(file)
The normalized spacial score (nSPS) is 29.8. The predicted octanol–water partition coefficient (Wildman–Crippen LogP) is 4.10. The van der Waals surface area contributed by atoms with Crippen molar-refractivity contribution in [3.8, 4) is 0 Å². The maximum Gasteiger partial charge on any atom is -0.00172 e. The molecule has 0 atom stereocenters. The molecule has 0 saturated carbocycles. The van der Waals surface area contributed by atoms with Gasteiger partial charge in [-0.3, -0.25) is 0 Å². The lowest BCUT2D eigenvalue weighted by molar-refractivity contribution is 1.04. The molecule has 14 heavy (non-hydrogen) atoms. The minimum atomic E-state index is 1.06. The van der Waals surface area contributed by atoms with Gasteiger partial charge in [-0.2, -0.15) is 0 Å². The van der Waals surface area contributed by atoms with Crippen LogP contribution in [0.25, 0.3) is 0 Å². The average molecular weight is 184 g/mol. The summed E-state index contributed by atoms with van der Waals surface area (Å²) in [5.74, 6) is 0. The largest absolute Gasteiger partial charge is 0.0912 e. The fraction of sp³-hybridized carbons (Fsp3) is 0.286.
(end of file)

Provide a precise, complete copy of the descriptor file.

The normalized spacial score (nSPS) is 29.8. The predicted octanol–water partition coefficient (Wildman–Crippen LogP) is 4.10. The van der Waals surface area contributed by atoms with Crippen molar-refractivity contribution in [3.8, 4) is 0 Å². The maximum Gasteiger partial charge on any atom is -0.00172 e. The molecule has 0 atom stereocenters. The molecule has 0 saturated carbocycles. The van der Waals surface area contributed by atoms with Gasteiger partial charge in [-0.3, -0.25) is 0 Å². The lowest BCUT2D eigenvalue weighted by molar-refractivity contribution is 1.04. The molecule has 14 heavy (non-hydrogen) atoms. The minimum atomic E-state index is 1.06. The van der Waals surface area contributed by atoms with Gasteiger partial charge in [-0.2, -0.15) is 0 Å². The van der Waals surface area contributed by atoms with Crippen LogP contribution in [0.25, 0.3) is 0 Å². The average molecular weight is 184 g/mol. The summed E-state index contributed by atoms with van der Waals surface area (Å²) in [5.74, 6) is 0. The largest absolute Gasteiger partial charge is 0.0912 e. The fraction of sp³-hybridized carbons (Fsp3) is 0.286.